Supporting Ferguson's Public Library Is Probably the Smartest Thing You Can Do

The public institution is staying open amid the troubles but lacks funds for the long haul.

(Photo: John Greim/LightRocket via Getty Images)

Nov 25, 2014· 2 MIN READ
Culture and education editor Liz Dwyer has written about race, parenting, and social justice for several national publications. She was previously education editor at Good.

As Americans across the nation watched businesses in Ferguson, Missouri, go up in flames on Monday night, Twitter users pointed out a tangible way anyone around the world can help the community: by supporting the Ferguson Municipal Public Library.

A link to the library’s website, which has a PayPal donation button in the upper right corner, has been tweeted and retweeted hundreds of times. By 10 a.m. on Tuesday morning, more than 1,200 people had donated to the institution. Library director Scott Bonner called the support “staggering.”

When Ferguson was rocked by violent protests after Michael Brown's killing in August, public schools were forced to close. So the Ferguson Municipal Public Library spent a week being a school.

“Over the course of that week we went from 20 kids to like 200 kids in the library,” said Bonner. Now, schools in the 21,200-person town are once again closed to ensure the safety of children. That means for a second time the library is stepping up to provide a safe educational space for the community.

On an average day, the library serves about 50 residents, says Bonner. But an hour after opening its doors on Tuesday morning, there were already about 20 patrons, a mix of kids and adults. “We expect that it will snowball,” Bonner said. “It’s a matter of getting word out.”

Keeping the library’s doors open from 9 a.m. to 4 p.m. and providing free Wi-Fi, food, and educational programming is a commitment the 12-member staff is willing to make—despite the facility's suffering significant budget cuts since the Great Recession that began in 2007.

In 2008, “our total budget dropped from $600,000 to $400,000 per year, which was a pretty huge drop. We had to cut a lot of staff at that time,” Bonner said. When the library opened its doors to the community’s children in August, he explained, “someone said, ‘Hey, you need to get a PayPal button on there,' so I did. There have been a few donations here and there—until last night, when it kinda exploded.”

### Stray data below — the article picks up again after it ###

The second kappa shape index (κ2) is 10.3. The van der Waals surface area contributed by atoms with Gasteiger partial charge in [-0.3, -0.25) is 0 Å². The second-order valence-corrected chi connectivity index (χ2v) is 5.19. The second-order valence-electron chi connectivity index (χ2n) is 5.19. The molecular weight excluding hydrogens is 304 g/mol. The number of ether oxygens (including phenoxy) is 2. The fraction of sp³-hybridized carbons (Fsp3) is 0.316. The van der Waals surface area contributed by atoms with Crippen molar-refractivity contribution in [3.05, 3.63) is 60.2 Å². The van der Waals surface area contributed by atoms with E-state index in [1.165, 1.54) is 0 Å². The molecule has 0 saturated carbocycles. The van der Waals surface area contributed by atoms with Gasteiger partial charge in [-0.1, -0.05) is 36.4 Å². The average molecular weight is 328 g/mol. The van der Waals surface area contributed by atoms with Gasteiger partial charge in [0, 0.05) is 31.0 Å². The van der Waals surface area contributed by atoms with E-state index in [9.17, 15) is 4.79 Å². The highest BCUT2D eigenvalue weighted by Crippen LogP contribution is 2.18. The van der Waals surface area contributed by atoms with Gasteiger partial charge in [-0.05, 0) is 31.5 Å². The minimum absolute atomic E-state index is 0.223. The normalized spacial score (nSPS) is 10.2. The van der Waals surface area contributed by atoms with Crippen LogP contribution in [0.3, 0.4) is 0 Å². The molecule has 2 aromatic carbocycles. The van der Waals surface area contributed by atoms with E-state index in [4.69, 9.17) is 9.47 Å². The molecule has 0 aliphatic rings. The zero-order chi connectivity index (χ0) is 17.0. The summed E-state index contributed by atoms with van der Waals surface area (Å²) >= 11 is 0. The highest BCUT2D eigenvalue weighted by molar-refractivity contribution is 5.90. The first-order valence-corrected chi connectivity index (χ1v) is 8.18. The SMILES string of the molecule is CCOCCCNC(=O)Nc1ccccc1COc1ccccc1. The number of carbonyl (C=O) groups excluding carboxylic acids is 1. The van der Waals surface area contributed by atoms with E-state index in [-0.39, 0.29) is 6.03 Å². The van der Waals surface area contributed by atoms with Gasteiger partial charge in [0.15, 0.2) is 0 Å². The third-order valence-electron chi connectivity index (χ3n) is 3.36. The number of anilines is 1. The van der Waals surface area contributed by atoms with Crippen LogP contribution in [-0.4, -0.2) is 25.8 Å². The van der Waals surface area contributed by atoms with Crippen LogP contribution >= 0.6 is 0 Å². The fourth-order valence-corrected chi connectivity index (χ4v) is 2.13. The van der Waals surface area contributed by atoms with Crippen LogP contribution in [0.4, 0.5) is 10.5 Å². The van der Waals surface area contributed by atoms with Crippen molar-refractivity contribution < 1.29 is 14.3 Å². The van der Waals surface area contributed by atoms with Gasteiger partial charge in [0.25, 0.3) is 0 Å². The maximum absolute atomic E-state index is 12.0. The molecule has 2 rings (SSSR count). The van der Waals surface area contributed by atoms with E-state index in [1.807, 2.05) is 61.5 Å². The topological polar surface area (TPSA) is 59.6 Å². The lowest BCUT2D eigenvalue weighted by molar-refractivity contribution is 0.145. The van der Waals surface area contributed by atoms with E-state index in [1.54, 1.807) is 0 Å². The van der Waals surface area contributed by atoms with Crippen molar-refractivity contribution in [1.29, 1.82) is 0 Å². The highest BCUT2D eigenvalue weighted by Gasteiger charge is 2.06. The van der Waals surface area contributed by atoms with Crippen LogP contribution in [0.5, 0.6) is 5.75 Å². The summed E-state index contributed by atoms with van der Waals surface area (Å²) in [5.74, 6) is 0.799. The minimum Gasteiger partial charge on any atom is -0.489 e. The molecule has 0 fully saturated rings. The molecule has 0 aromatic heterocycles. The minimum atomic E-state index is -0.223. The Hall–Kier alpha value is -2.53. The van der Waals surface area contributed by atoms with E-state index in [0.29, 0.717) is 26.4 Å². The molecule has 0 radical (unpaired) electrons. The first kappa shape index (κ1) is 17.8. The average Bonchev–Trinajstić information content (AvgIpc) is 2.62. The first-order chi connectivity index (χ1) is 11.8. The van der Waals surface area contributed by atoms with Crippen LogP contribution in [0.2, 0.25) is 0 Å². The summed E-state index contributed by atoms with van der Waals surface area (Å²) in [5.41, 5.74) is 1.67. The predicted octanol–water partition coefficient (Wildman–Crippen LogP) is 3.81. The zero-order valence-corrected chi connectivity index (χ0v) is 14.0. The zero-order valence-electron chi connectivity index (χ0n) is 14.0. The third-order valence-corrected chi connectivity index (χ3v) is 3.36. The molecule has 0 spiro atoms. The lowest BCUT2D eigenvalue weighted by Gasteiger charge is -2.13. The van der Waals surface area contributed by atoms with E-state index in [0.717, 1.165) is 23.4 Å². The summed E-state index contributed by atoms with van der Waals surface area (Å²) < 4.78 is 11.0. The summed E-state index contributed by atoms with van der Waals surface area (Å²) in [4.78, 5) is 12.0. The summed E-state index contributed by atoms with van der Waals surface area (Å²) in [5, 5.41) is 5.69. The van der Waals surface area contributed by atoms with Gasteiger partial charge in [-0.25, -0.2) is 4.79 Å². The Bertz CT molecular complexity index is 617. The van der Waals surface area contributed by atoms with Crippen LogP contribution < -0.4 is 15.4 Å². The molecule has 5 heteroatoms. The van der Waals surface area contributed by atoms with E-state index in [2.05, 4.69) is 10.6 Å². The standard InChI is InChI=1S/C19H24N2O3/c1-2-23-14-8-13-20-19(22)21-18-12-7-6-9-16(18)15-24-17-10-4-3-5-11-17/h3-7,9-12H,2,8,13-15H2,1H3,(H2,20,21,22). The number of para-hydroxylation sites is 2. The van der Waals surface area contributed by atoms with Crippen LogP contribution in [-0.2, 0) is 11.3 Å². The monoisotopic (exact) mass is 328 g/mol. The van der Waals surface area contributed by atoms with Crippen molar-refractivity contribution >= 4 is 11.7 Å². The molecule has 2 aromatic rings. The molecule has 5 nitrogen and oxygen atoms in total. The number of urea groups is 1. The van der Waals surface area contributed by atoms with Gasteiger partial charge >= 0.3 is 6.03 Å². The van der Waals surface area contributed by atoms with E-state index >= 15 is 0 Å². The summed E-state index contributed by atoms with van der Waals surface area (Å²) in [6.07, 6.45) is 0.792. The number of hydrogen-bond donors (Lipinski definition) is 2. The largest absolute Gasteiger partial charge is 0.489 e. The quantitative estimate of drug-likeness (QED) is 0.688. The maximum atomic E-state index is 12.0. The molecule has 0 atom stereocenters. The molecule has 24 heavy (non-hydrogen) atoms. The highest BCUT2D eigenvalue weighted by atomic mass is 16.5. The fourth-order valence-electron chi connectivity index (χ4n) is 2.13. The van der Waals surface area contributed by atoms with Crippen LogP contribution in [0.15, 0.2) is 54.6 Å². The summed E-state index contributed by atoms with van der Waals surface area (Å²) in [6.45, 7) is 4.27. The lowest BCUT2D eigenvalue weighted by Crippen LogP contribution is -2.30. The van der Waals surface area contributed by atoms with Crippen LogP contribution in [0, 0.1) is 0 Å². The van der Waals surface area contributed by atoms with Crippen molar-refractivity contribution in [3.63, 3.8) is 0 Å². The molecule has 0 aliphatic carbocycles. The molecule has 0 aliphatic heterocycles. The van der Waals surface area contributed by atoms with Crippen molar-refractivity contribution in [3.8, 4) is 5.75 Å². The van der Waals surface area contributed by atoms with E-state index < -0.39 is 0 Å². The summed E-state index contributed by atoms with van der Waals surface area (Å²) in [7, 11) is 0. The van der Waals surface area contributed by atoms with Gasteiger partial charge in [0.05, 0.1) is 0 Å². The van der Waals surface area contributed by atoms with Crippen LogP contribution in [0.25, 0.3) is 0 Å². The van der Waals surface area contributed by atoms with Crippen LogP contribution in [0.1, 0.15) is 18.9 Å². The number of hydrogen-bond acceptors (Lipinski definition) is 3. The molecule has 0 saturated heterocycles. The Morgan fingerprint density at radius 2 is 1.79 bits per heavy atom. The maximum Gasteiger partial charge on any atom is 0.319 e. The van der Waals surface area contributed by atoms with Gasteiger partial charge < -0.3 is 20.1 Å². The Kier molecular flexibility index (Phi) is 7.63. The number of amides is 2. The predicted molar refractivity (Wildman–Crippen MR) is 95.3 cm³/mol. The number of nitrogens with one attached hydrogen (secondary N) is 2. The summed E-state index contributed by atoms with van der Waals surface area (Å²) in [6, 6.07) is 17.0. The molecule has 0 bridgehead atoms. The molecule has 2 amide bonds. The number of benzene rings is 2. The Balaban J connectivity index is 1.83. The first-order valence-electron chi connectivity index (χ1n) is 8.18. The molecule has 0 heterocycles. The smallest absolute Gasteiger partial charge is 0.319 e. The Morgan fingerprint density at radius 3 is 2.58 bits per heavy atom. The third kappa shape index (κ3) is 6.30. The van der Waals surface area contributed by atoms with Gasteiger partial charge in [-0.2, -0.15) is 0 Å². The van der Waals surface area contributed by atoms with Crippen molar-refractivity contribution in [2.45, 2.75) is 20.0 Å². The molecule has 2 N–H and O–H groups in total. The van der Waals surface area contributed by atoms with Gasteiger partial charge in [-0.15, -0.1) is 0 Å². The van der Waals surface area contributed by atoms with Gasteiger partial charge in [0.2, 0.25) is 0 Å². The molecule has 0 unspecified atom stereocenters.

Helping to support the library can make a difference in Ferguson. When Bonner, the only full-time employee and the only staff member with a master’s in library science, started working there, no consistent programming was being offered. “We cobbled together a summer reading program,” he said.

Along with adding staff members—a children’s librarian would be nice—Bonner hopes to use the donations to turn the location into a full-service community library offering a variety of programming. He also plans to expand the range of literature available for checkout.

“We’ve gotten a lot of great books donated in the children’s section that cover topics like civil rights, civil engagement, and recovering from trauma,” said Bonner. “I’d like to build a similar collection in the [young adult] and also the adult sections just in immediate response to what’s going on.”

Bonner is also looking for locals who are able to volunteer and be a part of revitalizing the library, and thus the entire Ferguson community.

“At this point what I’m looking for is people from the community who have a passion they’d like to share and who want to make a program around it—like if someone is really into gardening and they want to come in and do a series on how to garden,” he said.

“We love Ferguson. We love every human being in Ferguson. Our doors are wide open, and we will help any way we can,” he added. “We’re doing what libraries do. Libraries do things to better the community all the time.”